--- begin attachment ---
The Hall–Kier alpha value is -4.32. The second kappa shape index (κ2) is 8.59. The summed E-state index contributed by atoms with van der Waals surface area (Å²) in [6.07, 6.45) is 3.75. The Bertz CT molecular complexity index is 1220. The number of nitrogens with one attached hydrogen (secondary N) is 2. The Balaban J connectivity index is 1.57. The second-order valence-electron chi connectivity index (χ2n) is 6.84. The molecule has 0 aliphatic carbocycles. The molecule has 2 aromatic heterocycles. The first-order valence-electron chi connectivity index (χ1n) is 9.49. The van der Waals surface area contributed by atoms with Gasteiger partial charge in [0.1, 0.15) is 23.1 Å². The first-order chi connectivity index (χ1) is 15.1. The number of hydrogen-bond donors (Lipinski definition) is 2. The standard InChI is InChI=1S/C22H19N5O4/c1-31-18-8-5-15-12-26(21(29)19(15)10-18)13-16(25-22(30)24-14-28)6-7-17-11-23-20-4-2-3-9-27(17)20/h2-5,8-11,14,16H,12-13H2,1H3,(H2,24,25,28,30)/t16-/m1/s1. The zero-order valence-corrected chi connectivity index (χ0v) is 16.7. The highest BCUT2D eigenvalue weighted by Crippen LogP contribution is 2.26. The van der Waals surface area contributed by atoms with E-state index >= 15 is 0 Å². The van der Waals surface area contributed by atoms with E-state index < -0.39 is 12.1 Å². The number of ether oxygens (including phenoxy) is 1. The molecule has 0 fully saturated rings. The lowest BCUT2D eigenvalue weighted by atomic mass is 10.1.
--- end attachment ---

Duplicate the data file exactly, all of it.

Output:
The Hall–Kier alpha value is -4.32. The second kappa shape index (κ2) is 8.59. The summed E-state index contributed by atoms with van der Waals surface area (Å²) in [6.07, 6.45) is 3.75. The Bertz CT molecular complexity index is 1220. The number of nitrogens with one attached hydrogen (secondary N) is 2. The Balaban J connectivity index is 1.57. The second-order valence-electron chi connectivity index (χ2n) is 6.84. The molecule has 0 aliphatic carbocycles. The molecule has 2 aromatic heterocycles. The first-order valence-electron chi connectivity index (χ1n) is 9.49. The van der Waals surface area contributed by atoms with Gasteiger partial charge in [0.1, 0.15) is 23.1 Å². The first-order chi connectivity index (χ1) is 15.1. The number of hydrogen-bond donors (Lipinski definition) is 2. The standard InChI is InChI=1S/C22H19N5O4/c1-31-18-8-5-15-12-26(21(29)19(15)10-18)13-16(25-22(30)24-14-28)6-7-17-11-23-20-4-2-3-9-27(17)20/h2-5,8-11,14,16H,12-13H2,1H3,(H2,24,25,28,30)/t16-/m1/s1. The zero-order valence-corrected chi connectivity index (χ0v) is 16.7. The highest BCUT2D eigenvalue weighted by Crippen LogP contribution is 2.26. The van der Waals surface area contributed by atoms with E-state index >= 15 is 0 Å². The van der Waals surface area contributed by atoms with E-state index < -0.39 is 12.1 Å². The number of ether oxygens (including phenoxy) is 1. The molecule has 0 fully saturated rings. The lowest BCUT2D eigenvalue weighted by atomic mass is 10.1.